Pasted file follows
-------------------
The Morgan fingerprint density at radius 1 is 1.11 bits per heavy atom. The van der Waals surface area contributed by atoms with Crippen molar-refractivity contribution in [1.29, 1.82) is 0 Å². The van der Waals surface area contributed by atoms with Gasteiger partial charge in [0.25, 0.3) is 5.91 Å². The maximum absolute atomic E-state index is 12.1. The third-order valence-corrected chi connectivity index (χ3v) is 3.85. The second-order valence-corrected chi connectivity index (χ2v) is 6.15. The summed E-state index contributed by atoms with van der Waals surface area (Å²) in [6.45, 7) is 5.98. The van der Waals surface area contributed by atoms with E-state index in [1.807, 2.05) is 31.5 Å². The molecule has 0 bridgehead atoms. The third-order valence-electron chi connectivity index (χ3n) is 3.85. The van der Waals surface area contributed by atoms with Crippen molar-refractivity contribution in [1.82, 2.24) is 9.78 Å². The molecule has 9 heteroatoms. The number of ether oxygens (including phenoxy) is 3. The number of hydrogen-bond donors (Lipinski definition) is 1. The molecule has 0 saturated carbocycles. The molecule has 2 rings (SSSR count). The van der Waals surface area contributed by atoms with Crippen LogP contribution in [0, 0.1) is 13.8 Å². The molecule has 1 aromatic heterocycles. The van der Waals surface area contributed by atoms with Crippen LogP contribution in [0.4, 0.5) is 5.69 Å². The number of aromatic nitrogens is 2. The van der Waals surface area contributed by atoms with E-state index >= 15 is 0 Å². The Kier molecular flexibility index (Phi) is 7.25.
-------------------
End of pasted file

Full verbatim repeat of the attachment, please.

The Morgan fingerprint density at radius 1 is 1.11 bits per heavy atom. The van der Waals surface area contributed by atoms with Crippen molar-refractivity contribution in [1.29, 1.82) is 0 Å². The van der Waals surface area contributed by atoms with Gasteiger partial charge in [0.25, 0.3) is 5.91 Å². The maximum absolute atomic E-state index is 12.1. The third-order valence-corrected chi connectivity index (χ3v) is 3.85. The second-order valence-corrected chi connectivity index (χ2v) is 6.15. The summed E-state index contributed by atoms with van der Waals surface area (Å²) in [6.45, 7) is 5.98. The van der Waals surface area contributed by atoms with E-state index in [1.807, 2.05) is 31.5 Å². The molecule has 0 bridgehead atoms. The third-order valence-electron chi connectivity index (χ3n) is 3.85. The van der Waals surface area contributed by atoms with Crippen molar-refractivity contribution in [1.82, 2.24) is 9.78 Å². The molecule has 9 heteroatoms. The number of ether oxygens (including phenoxy) is 3. The number of hydrogen-bond donors (Lipinski definition) is 1. The molecule has 0 saturated carbocycles. The molecule has 2 rings (SSSR count). The van der Waals surface area contributed by atoms with Crippen LogP contribution in [0, 0.1) is 13.8 Å². The molecule has 1 aromatic heterocycles. The van der Waals surface area contributed by atoms with Crippen LogP contribution in [0.4, 0.5) is 5.69 Å². The number of aromatic nitrogens is 2. The van der Waals surface area contributed by atoms with E-state index >= 15 is 0 Å². The Kier molecular flexibility index (Phi) is 7.25.